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An apple a day keeps the doctor away… if only it was that simple! Healthy eating can be tough to navigate, especially if you have a learning disability. In this blog, we explore healthy eating for people with learning disabilities through activities and play. Have you got any ideas? Get in touch! We’d love to share your thoughts with our trainees.

Healthy eating for people with learning disabilities

Public Health England says that people with learning disabilities are less likely to eat a balanced diet with lots of yummy fruit and vegetables. The majority of adults with learning disabilities don’t follow a healthy diet because they struggle to see the benefits of it. As a learning disability day centre, we’ve made it our mission to teach our trainees all about healthy eating and making great meal choices.

Healthy eating activities for adults with learning disabilities

#1: Shop for affordable healthy foods

Healthy food is generally more expensive than junk food, but there are more affordable shops to try. Our favourites are Aldi and Lidl. These two supermarkets are great for proteins like chicken and steak, and they sell lots of yoghurts, smoothies, and fresh fruit and veg for you to try. If they don’t already, why not ask your carer or trainer to accompany you whilst healthy food shopping? We bet they’ll be able to help you decide which foods are healthy and those that are best saved as a treat.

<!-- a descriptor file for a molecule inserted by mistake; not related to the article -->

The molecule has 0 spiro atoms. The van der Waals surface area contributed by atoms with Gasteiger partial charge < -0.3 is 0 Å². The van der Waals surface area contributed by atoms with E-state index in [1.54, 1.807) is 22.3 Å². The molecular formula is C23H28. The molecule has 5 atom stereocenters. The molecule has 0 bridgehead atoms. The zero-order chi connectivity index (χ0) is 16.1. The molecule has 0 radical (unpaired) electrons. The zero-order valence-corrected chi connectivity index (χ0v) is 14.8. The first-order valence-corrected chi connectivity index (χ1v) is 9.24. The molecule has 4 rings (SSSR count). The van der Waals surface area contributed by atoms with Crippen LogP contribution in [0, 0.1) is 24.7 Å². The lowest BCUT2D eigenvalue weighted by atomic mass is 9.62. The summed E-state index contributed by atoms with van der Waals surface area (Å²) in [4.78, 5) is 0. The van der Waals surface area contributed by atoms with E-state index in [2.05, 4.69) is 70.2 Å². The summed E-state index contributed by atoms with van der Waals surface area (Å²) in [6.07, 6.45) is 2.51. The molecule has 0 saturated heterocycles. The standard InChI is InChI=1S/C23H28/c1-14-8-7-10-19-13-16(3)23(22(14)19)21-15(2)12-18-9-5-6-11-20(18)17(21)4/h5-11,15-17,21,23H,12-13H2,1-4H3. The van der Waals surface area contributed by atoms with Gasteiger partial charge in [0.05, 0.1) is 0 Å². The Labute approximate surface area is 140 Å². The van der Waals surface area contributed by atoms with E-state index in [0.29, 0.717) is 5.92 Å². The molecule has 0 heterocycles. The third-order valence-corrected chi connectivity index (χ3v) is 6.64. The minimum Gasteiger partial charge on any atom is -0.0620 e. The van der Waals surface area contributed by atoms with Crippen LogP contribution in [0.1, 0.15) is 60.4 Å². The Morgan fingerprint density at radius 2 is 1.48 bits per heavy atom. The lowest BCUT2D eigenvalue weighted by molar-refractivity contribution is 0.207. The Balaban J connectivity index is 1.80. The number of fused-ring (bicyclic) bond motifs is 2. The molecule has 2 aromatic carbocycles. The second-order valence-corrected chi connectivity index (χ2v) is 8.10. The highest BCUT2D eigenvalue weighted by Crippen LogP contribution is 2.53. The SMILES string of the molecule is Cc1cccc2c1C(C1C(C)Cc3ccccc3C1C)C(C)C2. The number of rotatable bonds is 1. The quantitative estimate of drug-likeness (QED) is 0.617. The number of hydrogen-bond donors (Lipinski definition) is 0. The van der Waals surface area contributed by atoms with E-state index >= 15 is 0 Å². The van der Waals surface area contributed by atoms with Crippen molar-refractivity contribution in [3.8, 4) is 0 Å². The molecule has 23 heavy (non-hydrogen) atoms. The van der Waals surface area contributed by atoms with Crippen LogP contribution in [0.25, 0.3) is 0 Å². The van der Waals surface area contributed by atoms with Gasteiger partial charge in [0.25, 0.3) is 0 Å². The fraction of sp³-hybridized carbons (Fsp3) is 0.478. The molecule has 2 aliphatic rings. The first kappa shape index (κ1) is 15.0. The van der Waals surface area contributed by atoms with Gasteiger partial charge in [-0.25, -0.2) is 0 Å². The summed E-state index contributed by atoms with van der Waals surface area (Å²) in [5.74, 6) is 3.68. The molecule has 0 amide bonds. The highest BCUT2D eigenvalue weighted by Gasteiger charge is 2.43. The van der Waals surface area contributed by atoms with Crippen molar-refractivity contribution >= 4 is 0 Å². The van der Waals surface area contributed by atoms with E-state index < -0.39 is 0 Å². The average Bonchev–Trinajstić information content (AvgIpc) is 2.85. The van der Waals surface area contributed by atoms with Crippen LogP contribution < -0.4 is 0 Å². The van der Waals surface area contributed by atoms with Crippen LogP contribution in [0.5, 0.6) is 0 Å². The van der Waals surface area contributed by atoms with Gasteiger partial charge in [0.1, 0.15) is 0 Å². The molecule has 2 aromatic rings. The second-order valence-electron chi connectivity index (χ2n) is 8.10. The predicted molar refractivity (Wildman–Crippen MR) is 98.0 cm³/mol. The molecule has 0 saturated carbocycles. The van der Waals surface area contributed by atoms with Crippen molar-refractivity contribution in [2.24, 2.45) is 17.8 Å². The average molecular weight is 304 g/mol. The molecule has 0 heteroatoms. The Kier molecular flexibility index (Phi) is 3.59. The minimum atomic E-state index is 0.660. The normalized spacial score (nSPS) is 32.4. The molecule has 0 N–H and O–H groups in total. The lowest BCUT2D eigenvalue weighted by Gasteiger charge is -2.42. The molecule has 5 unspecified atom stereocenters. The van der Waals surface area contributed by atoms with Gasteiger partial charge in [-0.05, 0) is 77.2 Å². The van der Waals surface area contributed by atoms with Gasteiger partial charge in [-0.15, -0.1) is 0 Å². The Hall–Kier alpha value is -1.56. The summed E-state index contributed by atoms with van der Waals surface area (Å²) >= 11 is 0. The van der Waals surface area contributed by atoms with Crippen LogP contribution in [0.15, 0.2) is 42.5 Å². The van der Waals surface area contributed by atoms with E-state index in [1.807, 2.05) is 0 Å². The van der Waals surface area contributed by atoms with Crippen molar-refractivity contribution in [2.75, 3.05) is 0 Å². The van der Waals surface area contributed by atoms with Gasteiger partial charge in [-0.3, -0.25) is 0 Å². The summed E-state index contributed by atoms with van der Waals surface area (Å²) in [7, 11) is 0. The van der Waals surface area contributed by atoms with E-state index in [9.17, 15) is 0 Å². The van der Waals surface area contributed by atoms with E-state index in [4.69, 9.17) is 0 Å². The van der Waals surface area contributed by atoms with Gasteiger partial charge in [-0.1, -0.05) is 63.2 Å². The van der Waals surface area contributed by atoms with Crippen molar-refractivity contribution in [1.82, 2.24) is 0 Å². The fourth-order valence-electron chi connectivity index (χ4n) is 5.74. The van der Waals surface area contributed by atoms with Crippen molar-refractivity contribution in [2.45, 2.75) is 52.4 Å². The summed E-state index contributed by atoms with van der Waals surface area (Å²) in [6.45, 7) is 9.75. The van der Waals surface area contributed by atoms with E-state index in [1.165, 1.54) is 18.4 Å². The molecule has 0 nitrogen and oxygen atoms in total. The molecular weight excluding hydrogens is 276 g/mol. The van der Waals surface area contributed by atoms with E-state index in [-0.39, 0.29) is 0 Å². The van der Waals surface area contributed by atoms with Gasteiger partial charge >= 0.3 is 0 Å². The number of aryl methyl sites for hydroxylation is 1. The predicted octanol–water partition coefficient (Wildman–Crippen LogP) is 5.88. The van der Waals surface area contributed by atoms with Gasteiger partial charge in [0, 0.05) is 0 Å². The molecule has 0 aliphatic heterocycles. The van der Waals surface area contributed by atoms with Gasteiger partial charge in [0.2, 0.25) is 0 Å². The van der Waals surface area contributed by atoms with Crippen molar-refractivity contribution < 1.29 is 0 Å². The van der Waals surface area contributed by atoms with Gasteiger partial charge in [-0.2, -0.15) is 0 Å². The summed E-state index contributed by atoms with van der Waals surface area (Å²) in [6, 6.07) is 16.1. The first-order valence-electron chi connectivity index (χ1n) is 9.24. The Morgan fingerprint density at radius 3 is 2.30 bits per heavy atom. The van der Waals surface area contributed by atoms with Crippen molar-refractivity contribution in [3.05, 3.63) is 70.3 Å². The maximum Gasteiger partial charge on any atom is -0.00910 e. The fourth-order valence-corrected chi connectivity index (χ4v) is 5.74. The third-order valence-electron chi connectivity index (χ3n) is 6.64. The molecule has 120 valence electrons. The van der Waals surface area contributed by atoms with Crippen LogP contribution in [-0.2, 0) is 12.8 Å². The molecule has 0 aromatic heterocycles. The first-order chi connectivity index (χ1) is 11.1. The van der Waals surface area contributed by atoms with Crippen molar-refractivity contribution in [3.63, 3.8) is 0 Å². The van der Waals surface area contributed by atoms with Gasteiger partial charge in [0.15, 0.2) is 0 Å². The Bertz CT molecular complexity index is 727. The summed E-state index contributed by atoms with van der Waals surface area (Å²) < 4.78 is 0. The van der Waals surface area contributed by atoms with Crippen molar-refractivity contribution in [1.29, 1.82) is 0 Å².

At Case, we take our trainees out to the supermarket as part of our independent living skills sessions. They learn how to do everything for themselves, including choosing healthy options, scanning items at the till, and paying. Learn more about our independent living skills sessions here.

#2: Create a healthy eating sensory tray

Textures play a big role in our food choices – this is especially true if you have a learning disability that impacts your senses. A great way to explore food and the senses is by creating a healthy eating sensory tray with the help of your carer, trainer, or friends. Simply grab a tray and fill it with foods of all different shapes, sizes, and textures. Some foods will be slimy, some squidgy, others hard and crunchy. Which foods do you want to try after feeling around your sensory tray? You might surprise yourself!

#3: Eat the rainbow

Dieticians everywhere recommend `eating the rainbow`, which means choosing fruit and vegetables of all different colours to create a varied and nutritious diet. For example, red fruits contain antioxidants and dark green veggies are packed with iron. How pretty can you make your plate look?

#4: Healthy eating worksheets for learning disabilities

There are heaps of healthy eating worksheets online that you can download and share with your peers, or you can ask a trainer to print some out. If you’d rather read than do, our friends at Mencap have created a brilliant pack to help you understand your food choices and how they affect your health. It contains a healthy eating plan for learning disabilities plus much more.

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